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Is WikiLeaks a terrorist group?
A prominent Republican thinks so, and he isn't alone. Is it time to start treating the whistleblowing site as an enemy of the state?
Will the government charge Wikileaks founder Julian Assange under the Espionage Act? Or go further still?
Will the government charge Wikileaks founder Julian Assange under the Espionage Act? Or go further still?
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ep. Peter King (R-NY), the incoming chairman of the House Homeland Security Committee, is urging the Obama administration to classify WikiLeaks as a terrorist organization, so the U.S. can seize its assets and go after anyone who helps the site and its muckraker-in-chief, Julian Assange. (See 5 possible repercussions of "cablegate.") Some conservatives are even calling for a military response against Assange, or wondering why U.S. spooks haven't killed him already. As WikiLeaks continues to reveal U.S. diplomatic secrets, does King's plan make sense? (Watch a Fox News discussion about the charge)

Technically, King has a strong case: Putting an unarmed website in the same category as al Qaeda may seem far-fetched, says Chris Good in The Atlantic, but it actually "seems to follow logically from statements" made by the State Department itself. If WikiLeaks' latest data dump endangers countless lives, as the U.S. claims, Assange just "made it easier for terrorists to engage in terrorist activity," even if he never lays a finger on anyone. That's enough, legally.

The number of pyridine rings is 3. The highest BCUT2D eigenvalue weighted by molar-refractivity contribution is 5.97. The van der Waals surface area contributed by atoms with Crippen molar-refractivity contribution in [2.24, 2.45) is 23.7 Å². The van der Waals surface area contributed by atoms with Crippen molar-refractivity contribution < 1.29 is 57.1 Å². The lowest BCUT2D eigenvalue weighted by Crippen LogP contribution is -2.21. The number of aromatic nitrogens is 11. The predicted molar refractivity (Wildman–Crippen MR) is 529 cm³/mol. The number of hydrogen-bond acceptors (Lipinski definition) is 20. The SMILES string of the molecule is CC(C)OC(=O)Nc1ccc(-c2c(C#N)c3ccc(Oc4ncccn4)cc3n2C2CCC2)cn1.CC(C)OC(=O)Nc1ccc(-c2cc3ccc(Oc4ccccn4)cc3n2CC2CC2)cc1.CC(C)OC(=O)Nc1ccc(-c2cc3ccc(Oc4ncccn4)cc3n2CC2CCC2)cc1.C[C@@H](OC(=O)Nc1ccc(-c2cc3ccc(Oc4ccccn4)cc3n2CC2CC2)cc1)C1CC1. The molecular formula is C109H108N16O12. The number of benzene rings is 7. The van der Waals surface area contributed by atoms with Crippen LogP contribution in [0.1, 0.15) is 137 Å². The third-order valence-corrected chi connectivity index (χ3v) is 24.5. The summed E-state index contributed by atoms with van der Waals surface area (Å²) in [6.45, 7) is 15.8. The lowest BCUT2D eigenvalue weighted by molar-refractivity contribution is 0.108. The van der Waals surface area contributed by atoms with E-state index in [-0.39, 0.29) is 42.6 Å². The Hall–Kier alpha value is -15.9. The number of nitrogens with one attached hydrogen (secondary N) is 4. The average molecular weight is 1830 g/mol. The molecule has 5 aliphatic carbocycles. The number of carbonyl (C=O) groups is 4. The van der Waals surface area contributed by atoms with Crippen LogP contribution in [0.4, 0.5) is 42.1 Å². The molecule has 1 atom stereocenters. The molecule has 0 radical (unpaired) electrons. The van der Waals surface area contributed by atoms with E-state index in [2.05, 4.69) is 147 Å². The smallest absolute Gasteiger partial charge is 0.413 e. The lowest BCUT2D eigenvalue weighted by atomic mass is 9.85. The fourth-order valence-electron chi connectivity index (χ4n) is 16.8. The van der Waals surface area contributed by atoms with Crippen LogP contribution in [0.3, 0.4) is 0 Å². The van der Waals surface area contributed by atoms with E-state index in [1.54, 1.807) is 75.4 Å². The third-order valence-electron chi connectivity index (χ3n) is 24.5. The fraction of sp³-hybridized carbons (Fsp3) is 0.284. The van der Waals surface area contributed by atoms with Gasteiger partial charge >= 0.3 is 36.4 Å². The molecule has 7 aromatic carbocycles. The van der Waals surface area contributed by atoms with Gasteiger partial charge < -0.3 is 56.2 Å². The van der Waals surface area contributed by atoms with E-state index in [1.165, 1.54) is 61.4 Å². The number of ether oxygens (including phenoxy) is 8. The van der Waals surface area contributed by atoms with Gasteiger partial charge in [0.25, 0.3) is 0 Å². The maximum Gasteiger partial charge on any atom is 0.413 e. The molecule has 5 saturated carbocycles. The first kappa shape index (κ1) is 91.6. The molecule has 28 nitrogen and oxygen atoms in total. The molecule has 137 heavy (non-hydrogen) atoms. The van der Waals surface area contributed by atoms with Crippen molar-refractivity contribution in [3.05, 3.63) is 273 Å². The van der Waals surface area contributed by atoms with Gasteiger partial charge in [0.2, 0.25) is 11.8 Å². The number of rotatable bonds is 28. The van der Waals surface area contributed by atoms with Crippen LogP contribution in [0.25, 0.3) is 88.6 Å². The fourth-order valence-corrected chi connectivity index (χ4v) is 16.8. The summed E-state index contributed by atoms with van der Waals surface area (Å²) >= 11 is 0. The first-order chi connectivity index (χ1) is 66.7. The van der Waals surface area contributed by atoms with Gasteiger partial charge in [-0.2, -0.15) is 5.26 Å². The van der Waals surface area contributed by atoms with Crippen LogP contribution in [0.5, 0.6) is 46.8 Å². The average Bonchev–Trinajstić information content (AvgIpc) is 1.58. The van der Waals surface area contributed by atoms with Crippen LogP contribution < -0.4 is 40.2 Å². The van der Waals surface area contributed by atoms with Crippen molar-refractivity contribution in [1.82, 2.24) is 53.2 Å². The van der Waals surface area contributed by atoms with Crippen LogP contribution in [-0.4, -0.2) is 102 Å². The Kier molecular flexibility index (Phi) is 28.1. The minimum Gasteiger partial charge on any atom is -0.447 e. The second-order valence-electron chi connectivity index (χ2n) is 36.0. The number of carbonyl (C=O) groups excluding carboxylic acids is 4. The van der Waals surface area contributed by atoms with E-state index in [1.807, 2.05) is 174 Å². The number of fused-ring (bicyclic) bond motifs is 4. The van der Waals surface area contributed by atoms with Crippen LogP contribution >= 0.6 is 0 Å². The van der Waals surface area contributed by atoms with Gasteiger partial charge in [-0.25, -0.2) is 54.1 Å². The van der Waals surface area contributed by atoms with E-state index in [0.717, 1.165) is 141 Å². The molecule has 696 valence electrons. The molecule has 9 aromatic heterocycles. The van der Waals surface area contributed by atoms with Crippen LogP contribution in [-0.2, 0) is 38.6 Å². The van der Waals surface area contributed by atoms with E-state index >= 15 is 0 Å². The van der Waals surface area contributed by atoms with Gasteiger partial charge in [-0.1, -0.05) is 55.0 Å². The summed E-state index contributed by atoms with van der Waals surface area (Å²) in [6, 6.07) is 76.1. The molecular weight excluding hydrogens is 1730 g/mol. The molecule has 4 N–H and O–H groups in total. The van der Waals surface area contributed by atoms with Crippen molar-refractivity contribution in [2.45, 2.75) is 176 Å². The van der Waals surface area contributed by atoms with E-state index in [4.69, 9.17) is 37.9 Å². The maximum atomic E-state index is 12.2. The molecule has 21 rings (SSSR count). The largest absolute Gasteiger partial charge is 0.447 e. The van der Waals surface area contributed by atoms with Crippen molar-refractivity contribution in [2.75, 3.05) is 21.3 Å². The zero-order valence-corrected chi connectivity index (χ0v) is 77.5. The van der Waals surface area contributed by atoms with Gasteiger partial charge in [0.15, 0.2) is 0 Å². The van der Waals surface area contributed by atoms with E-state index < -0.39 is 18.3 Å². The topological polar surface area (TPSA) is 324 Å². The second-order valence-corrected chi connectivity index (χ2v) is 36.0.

"WikiLeaks as terrorists"

Let's not dumb down terrorism: It's a bad idea to start "diluting the terrorist watch list into a general enemies list," says Ed Morrissey in Hot Air. "Assange may be a contemptible parasite," but none of our allies will "buy a charge of terrorism," and that will weaken our hand when we try to extradite "actual terrorists." Better to charge him with his real crime: Espionage.
"WikiLeaks a 'terrorist organization?'"

WikiLeaks is actually helping: There are embarrassing details in this latest document dump, says The New York Sun in an editorial, but "when one digs through all the chaff here there's not much that makes America look bad." In fact, there are so many things that might actually "work to our advantage" — letting Italian Prime Minister Silvio Berlusconi know, for instance, how inappropriate his behavior has been — that it's hard not to wonder if "maybe Julian Assange is an American agent." 
"Is Assange an American agent?"

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